How Music Can Help Your Mental Health

In honour of Mental Health Week I wanted to talk about how music can be so incredibly beneficial to those feeling not their selves, a little off or a little lost. In my many years of playing piano and my not as many (but still a fair few) years of teaching I've personally seen and experienced the positive side-effects of making music.

As a musician, I have found that there is no better emotional release than sitting down at my piano and getting out whatever I'm feeling - generally very very loudly. Luckily I have forgiving housemates who understand, being musicians themselves. What I play isn't necessarily important, or a reflection of my mood (though sometimes it is) and I may choose to vent via some melancholy Coldplay or Yann Tiersen, some angry, bass-heavy improv or perhaps some Beethoven - who being deaf, mad and a genius was the original venter of frustration through music. 

Now here you may feel the need to point out that I've played piano for a long time and therefore it's somewhat easy for me to play what I feel and you're not wrong. But that doesn't mean you need to have played your instrument for 20 years for it to help you to feel better when you're not feeling too crash hot. I've had students come in with various worries: a fight with their partner, problems at work, school/uni stress and after a little chat it makes me so happy to watch those problems melt away for half an hour whilst they're concentrating on a new piece, or getting lost in an old favourite.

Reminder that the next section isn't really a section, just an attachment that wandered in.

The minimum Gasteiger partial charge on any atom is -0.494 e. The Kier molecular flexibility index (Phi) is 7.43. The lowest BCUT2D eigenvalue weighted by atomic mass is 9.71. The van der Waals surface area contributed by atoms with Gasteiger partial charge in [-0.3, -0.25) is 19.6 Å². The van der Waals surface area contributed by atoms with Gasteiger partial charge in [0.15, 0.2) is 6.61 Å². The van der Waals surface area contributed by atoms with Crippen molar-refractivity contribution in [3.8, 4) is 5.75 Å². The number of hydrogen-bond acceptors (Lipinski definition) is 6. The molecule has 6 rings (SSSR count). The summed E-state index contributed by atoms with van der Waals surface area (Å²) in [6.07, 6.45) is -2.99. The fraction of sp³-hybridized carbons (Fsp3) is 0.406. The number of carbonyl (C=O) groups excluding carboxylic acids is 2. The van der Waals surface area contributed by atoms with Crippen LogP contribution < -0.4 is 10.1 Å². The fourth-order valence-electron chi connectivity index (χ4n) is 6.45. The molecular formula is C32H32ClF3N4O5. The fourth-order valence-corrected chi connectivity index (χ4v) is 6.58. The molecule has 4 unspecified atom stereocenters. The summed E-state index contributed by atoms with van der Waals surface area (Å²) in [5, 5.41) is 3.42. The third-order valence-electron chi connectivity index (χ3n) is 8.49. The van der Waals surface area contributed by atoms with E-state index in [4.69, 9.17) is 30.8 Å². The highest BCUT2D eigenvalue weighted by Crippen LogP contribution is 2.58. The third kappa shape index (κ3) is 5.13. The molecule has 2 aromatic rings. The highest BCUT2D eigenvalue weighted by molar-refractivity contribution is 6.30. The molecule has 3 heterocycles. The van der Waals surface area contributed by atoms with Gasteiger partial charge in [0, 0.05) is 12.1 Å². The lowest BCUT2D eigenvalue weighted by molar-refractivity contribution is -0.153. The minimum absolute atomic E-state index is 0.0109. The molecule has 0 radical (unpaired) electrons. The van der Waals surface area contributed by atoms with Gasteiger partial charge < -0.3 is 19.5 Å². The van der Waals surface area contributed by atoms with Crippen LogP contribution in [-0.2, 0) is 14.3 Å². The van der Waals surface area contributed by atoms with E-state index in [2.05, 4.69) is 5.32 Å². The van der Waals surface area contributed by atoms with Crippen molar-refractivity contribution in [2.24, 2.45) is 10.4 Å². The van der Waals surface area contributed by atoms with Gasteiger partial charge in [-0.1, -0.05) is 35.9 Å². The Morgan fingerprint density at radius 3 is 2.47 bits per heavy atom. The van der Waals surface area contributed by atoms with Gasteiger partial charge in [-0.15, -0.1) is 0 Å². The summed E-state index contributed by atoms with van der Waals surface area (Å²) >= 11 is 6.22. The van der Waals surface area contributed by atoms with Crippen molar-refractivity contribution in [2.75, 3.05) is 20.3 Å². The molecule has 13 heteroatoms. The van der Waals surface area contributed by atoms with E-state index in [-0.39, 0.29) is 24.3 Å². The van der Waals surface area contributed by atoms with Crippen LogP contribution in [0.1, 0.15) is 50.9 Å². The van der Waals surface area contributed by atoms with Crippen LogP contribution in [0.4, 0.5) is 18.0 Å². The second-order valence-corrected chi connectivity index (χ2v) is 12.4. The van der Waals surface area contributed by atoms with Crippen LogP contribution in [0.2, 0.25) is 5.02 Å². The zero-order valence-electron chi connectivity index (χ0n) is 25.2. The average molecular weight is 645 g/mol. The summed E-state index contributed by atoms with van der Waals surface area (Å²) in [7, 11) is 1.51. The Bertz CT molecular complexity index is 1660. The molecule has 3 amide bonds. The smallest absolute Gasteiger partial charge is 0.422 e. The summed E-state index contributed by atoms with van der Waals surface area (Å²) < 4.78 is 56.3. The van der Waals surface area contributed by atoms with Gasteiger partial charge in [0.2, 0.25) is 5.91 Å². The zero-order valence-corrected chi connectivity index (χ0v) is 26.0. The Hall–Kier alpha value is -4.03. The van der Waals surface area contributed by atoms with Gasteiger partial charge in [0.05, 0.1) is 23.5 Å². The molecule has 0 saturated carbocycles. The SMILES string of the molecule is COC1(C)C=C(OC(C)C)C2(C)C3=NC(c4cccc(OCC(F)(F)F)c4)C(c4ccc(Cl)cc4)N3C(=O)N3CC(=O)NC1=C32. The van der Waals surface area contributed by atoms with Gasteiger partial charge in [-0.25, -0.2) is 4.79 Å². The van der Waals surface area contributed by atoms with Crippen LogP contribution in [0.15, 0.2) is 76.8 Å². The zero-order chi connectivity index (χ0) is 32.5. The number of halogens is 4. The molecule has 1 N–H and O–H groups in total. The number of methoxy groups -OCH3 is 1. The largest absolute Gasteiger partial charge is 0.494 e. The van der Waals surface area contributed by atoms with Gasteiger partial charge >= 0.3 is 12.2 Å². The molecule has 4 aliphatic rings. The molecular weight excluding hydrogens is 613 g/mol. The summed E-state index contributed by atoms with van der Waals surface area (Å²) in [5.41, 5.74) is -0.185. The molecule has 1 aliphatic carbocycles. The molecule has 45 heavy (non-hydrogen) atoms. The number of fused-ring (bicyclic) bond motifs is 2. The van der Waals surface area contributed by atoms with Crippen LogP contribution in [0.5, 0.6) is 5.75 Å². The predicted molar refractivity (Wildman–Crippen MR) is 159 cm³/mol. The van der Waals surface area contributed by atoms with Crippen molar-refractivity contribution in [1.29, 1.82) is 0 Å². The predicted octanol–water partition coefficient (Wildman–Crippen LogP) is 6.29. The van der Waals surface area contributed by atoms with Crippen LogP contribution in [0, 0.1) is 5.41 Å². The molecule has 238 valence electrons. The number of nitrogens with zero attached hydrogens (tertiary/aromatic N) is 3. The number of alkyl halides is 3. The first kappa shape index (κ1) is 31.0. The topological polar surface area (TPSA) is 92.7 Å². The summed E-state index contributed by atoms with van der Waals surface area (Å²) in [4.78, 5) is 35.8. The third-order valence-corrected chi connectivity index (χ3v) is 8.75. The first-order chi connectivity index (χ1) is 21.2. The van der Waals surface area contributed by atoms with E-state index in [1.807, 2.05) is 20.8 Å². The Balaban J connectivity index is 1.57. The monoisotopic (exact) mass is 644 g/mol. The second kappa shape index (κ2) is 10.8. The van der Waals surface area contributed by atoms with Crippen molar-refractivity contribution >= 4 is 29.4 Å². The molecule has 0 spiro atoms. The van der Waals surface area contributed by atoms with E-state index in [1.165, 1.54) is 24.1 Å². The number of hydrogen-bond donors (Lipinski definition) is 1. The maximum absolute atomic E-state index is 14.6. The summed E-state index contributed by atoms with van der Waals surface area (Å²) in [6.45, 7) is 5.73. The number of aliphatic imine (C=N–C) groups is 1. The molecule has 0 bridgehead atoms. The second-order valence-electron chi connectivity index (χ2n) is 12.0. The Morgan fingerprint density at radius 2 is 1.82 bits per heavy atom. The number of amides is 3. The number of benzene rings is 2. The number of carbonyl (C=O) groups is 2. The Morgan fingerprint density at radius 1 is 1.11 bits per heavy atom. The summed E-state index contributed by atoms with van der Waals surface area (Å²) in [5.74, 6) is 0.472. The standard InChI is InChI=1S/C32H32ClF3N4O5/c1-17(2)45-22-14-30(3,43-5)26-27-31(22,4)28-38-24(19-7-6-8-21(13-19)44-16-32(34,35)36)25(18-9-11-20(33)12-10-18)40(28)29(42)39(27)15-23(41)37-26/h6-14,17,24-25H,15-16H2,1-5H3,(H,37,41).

Another benefit is the sense of achievement you feel when finishing that extra line, that second page or even the whole song if you feel so inclined. Sometimes life can throw a whole bunch of bad things your way, and even simple tasks can feel impossible and it's at times like these that I push my students to finish or perfect even just one line of music so they can feel the elation and pride that comes with any burst of creativity. 

What is perhaps my favourite aspect of music is how it can be just for you. When you're feeling low you can generally have a chat with friends, family and dare I say friendly neighbourhood music teachers to make you feel a little better, but occasionally you may not feel like talking to anyone and it's at this point that music steps up. It's like having a conversation with yourself that can either be a distraction or an emotional focus and it's entirely up to you and I love that. Additionally, feeling bad doesn't always happen at convenient hours. Occasionally that free-floating anxiety can wake you up in the middle of the night, or worse the very very early morning and if you're not comfortable calling someone at that hour I guarantee your piano/keyboard won't complain.

There is never a wrong time for music, never a wrong time to learn, never a wrong time to want to feel a bit better about yourself. If music is something you've ever thought you might be interested in, or if you think it might be a beneficial outlet for you - look into it! Below is a clip of me playing one of my all time favourite songs by Yann Tiersen, it's a little melancholy but it never fails to relax me.